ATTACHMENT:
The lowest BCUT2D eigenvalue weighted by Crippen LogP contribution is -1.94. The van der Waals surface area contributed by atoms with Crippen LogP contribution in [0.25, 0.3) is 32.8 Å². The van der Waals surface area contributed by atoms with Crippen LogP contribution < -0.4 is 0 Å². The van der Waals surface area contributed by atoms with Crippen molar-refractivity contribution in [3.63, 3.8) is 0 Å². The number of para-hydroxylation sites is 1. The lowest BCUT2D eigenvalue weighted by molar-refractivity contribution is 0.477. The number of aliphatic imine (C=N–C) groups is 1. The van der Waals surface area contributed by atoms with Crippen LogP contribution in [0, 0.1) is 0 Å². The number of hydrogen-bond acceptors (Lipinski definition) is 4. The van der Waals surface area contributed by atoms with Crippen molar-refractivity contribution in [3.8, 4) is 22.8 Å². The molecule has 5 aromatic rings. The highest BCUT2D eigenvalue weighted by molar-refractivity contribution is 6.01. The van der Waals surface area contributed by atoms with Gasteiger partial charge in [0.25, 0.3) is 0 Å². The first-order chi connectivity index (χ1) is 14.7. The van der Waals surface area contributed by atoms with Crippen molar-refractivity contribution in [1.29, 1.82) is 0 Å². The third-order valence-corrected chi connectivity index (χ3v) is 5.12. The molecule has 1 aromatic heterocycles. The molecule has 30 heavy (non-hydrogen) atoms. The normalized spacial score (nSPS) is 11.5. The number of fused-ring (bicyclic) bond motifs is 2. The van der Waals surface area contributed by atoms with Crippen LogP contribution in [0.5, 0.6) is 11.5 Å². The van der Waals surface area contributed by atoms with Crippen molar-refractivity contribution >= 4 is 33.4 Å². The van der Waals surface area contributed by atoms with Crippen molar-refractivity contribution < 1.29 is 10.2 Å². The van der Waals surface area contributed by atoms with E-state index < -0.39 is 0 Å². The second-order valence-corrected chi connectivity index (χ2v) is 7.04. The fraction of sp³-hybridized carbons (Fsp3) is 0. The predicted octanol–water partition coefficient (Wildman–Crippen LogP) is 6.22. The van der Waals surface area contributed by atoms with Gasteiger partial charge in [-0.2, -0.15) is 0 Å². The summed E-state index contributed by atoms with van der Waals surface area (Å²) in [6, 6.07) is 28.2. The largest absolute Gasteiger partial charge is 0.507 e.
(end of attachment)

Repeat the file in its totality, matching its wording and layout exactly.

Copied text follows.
The lowest BCUT2D eigenvalue weighted by Crippen LogP contribution is -1.94. The van der Waals surface area contributed by atoms with Crippen LogP contribution in [0.25, 0.3) is 32.8 Å². The van der Waals surface area contributed by atoms with Crippen LogP contribution < -0.4 is 0 Å². The van der Waals surface area contributed by atoms with Crippen molar-refractivity contribution in [3.63, 3.8) is 0 Å². The number of para-hydroxylation sites is 1. The lowest BCUT2D eigenvalue weighted by molar-refractivity contribution is 0.477. The number of aliphatic imine (C=N–C) groups is 1. The van der Waals surface area contributed by atoms with Crippen LogP contribution in [0, 0.1) is 0 Å². The number of hydrogen-bond acceptors (Lipinski definition) is 4. The van der Waals surface area contributed by atoms with Crippen molar-refractivity contribution in [3.8, 4) is 22.8 Å². The molecule has 5 aromatic rings. The highest BCUT2D eigenvalue weighted by molar-refractivity contribution is 6.01. The van der Waals surface area contributed by atoms with Gasteiger partial charge in [0.25, 0.3) is 0 Å². The first-order chi connectivity index (χ1) is 14.7. The van der Waals surface area contributed by atoms with Crippen molar-refractivity contribution in [1.29, 1.82) is 0 Å². The third-order valence-corrected chi connectivity index (χ3v) is 5.12. The molecule has 1 aromatic heterocycles. The molecule has 30 heavy (non-hydrogen) atoms. The normalized spacial score (nSPS) is 11.5. The number of fused-ring (bicyclic) bond motifs is 2. The van der Waals surface area contributed by atoms with Crippen LogP contribution in [0.5, 0.6) is 11.5 Å². The van der Waals surface area contributed by atoms with Crippen molar-refractivity contribution >= 4 is 33.4 Å². The van der Waals surface area contributed by atoms with Crippen molar-refractivity contribution < 1.29 is 10.2 Å². The van der Waals surface area contributed by atoms with E-state index < -0.39 is 0 Å². The second-order valence-corrected chi connectivity index (χ2v) is 7.04. The fraction of sp³-hybridized carbons (Fsp3) is 0. The predicted octanol–water partition coefficient (Wildman–Crippen LogP) is 6.22. The van der Waals surface area contributed by atoms with Gasteiger partial charge in [-0.2, -0.15) is 0 Å². The summed E-state index contributed by atoms with van der Waals surface area (Å²) in [6, 6.07) is 28.2. The largest absolute Gasteiger partial charge is 0.507 e.